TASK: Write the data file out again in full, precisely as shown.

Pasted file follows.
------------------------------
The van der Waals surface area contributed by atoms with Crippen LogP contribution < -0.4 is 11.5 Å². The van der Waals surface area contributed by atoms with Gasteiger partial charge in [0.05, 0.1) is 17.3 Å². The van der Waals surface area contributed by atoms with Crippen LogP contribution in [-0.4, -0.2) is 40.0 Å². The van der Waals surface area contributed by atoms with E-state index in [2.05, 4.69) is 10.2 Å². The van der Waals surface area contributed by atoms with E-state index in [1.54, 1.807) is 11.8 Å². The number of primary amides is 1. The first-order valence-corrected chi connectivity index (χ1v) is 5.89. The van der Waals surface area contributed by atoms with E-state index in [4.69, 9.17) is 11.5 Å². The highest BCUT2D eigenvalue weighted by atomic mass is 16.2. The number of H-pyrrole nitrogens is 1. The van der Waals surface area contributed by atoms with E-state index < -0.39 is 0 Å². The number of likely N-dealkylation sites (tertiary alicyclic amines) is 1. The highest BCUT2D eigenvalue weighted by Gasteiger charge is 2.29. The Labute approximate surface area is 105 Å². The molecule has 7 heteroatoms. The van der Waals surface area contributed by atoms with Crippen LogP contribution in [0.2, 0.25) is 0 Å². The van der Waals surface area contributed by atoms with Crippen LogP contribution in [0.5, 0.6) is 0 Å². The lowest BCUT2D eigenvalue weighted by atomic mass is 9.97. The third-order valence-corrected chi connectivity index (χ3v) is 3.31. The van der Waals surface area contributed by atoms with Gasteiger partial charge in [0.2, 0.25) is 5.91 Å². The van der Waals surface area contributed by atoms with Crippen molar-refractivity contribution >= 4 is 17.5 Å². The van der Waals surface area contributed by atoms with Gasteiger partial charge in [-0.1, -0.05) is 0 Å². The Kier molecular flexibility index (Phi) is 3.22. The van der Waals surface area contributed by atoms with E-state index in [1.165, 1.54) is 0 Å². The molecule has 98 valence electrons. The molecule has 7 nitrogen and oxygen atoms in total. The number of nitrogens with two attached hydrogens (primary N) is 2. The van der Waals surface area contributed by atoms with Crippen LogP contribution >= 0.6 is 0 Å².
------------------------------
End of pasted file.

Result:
The van der Waals surface area contributed by atoms with Crippen LogP contribution < -0.4 is 11.5 Å². The van der Waals surface area contributed by atoms with Gasteiger partial charge in [0.05, 0.1) is 17.3 Å². The van der Waals surface area contributed by atoms with Crippen LogP contribution in [-0.4, -0.2) is 40.0 Å². The van der Waals surface area contributed by atoms with E-state index in [2.05, 4.69) is 10.2 Å². The van der Waals surface area contributed by atoms with E-state index in [1.54, 1.807) is 11.8 Å². The number of primary amides is 1. The first-order valence-corrected chi connectivity index (χ1v) is 5.89. The van der Waals surface area contributed by atoms with E-state index in [4.69, 9.17) is 11.5 Å². The highest BCUT2D eigenvalue weighted by atomic mass is 16.2. The number of H-pyrrole nitrogens is 1. The van der Waals surface area contributed by atoms with E-state index < -0.39 is 0 Å². The number of likely N-dealkylation sites (tertiary alicyclic amines) is 1. The highest BCUT2D eigenvalue weighted by Gasteiger charge is 2.29. The Labute approximate surface area is 105 Å². The molecule has 7 heteroatoms. The van der Waals surface area contributed by atoms with Crippen LogP contribution in [0.2, 0.25) is 0 Å². The van der Waals surface area contributed by atoms with Crippen LogP contribution in [0.5, 0.6) is 0 Å². The lowest BCUT2D eigenvalue weighted by atomic mass is 9.97. The third-order valence-corrected chi connectivity index (χ3v) is 3.31. The van der Waals surface area contributed by atoms with Gasteiger partial charge in [0.2, 0.25) is 5.91 Å². The van der Waals surface area contributed by atoms with Crippen molar-refractivity contribution >= 4 is 17.5 Å². The van der Waals surface area contributed by atoms with Gasteiger partial charge in [-0.1, -0.05) is 0 Å². The Kier molecular flexibility index (Phi) is 3.22. The van der Waals surface area contributed by atoms with E-state index in [1.165, 1.54) is 0 Å². The molecule has 98 valence electrons. The molecule has 7 nitrogen and oxygen atoms in total. The number of nitrogens with two attached hydrogens (primary N) is 2. The van der Waals surface area contributed by atoms with Crippen LogP contribution >= 0.6 is 0 Å².